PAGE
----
ITHACA, N.Y.—Over the past couple of years, the future of retail has changed—again. When COVID hit, brick and mortar retail stores, especially small businesses, had to pivot to a new normal that incorporated online or curbside options for customers, with an even more intense urgency than there had been prior.
As variants progressed but businesses reopened, the goal changed. Rather than focusing on expanding options online, the goal became encouraging shoppers to return in-store, and keep the doors open for business owners who had weathered the COVID storm.
The Ithaca Commons, for example, has a noticeably large number of vacant storefronts, and over the past few months, it seems like every other week another business has announced its departure from the Commons — F. Oliver’s, Waffle Frolic and T-Shirt Express are all Commons staples that have closed in the last six months, with the owners citing various reasons ranging from wanting to prioritize family time to staffing issues.
By the Voice’s quick count for 2022 on the Commons proper (defined as the straight pedestrian portion of State Street spanning between North Aurora Street and North Cayuga Street excluding Restaurant Row) six shops have closed while three have opened.
As of early December, 49 ground-level storefronts on the proper Ithaca Commons were occupied and 14 were vacant, with a large portion of that being the Harold’s Square space, counted in this case as a single ground-level storefront. One of those vacancies is the former Mate Factor building where the Yellow Deli is, ostensibly, reopening soon, though the location has seen very stagnant progress since the announcement in 2017—despite a banner put up months ago that announced a restart of business in Fall 2023.
For municipalities that see heavy tourism like the City and Town of Ithaca, the question of the future of retail holds much significance, as a thriving pedestrian street relies on enough lively businesses to support its visitors.
Gary Ferguson, executive director at the DIA, said that certain sectors faced more hardship from the pandemic than others, namely the entertainment industry, because those businesses had to remain closed for more than a year.
“During the pandemic, we saw many more people begin to embrace the idea of internet sales — a lot of consumers do that,” he said, adding that many businesses are working on creating an internet presence, but that it takes additional resources they may not have.
Entertainment industries and restaurants are among those that faced additional fallout from the pandemic, and Silky Jones, Lot10 and Just A Taste are some of the businesses that closed during early to mid-2020, the most intense period of public restrictions related to COVID-19.
Aside from the existing storefronts that now have no tenant, new-build space remains largely empty — Harold’s Square advertises its available space, but the new Paris Baguette franchise is the only business that has existed in any portion of that space.
Jay Sciarabba, Commons business owner and landlord, said that he thinks part of the reason the Harold’s Square space remains vacant is because of the ongoing construction, which impacts the accessibility of the business.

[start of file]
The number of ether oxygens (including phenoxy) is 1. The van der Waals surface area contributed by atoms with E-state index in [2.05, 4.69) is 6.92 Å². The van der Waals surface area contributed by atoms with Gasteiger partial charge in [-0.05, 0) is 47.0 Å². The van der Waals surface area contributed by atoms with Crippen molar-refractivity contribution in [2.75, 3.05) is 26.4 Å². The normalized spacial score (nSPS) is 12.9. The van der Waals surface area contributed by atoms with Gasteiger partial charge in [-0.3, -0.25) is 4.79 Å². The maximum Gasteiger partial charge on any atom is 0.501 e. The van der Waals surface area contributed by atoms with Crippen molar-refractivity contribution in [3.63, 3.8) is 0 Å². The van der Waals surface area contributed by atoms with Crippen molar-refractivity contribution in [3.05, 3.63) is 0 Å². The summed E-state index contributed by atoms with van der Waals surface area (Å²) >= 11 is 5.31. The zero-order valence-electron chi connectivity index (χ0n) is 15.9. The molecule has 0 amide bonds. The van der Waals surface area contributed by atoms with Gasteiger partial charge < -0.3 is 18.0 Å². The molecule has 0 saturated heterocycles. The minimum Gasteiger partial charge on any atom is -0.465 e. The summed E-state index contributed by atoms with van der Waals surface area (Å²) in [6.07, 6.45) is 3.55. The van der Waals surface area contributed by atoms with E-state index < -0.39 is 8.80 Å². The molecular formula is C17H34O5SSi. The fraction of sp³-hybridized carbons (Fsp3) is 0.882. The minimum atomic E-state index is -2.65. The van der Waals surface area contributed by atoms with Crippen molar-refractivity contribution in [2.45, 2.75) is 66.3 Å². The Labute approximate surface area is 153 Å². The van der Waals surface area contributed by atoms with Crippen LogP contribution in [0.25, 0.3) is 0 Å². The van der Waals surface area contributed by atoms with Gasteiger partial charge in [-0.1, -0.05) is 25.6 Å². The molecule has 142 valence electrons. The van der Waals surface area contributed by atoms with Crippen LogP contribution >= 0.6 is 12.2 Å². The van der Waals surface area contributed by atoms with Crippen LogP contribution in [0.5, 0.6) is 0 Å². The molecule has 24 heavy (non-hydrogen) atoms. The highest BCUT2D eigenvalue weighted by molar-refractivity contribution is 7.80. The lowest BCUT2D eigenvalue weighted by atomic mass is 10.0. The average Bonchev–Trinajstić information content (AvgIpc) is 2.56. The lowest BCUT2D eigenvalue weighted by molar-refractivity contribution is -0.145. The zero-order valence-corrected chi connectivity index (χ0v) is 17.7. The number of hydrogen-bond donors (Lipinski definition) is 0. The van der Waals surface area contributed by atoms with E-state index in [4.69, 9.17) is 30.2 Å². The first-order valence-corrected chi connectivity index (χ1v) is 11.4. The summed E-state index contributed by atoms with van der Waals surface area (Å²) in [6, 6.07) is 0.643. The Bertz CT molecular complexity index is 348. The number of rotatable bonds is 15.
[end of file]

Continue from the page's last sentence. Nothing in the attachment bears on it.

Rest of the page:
Jerry Dietz, local landlord and business owner, said that he believes that “some of what we’re all experiencing with retail is the massive ability to purchase online,” adding that the pandemic likely accelerated and cemented people’s comfortability with conducting business that way.
Another factor, he said, is the importance of landlords being forward-thinking and able to look at the big picture — in this case, the importance of having a lively and desired downtown shopping area.
“If a landlord charges just too much for rent, in an already difficult climate to do business in, we’re going to experience vacancies,” Dietz said. “It’s a lot of different things, but sometimes the rent is too high, sometimes it’s just burnout.”
Sciarabba shared similar views to Dietz, citing the impact of online shopping on brick-and-mortar stores.
“Mom and pops are having a hard time surviving, you’re seeing that all over the place. It’s tough getting employees,” he said. “When you get something online, you don’t have to get in your car and use gas and then pay for parking, you just get it to your door.”
Sciarabba also said that he believes that the trend for types of businesses on the Commons are changing.
“We’re starting to see the shift from daytime walking traffic to a nighttime and nightlife Commons,” he said, noting the many vape and smoke shops that have begun to populate the Commons, with more seemingly on the way.
Sciarabba added that businesses on the Commons are not truly the primary driver of out-of-town tourists to the area. For those in nearby towns, the economic convenience may be what attracts them, but those staying for longer than a few hours are likely drawn to the area for different reasons.
“People come to Ithaca for the scenic beauty, not for the shopping,” he said. “We won’t know the true future of retail for three or four years. Once the convention center is done, the construction is gone and people can park, we’ll have a better idea.”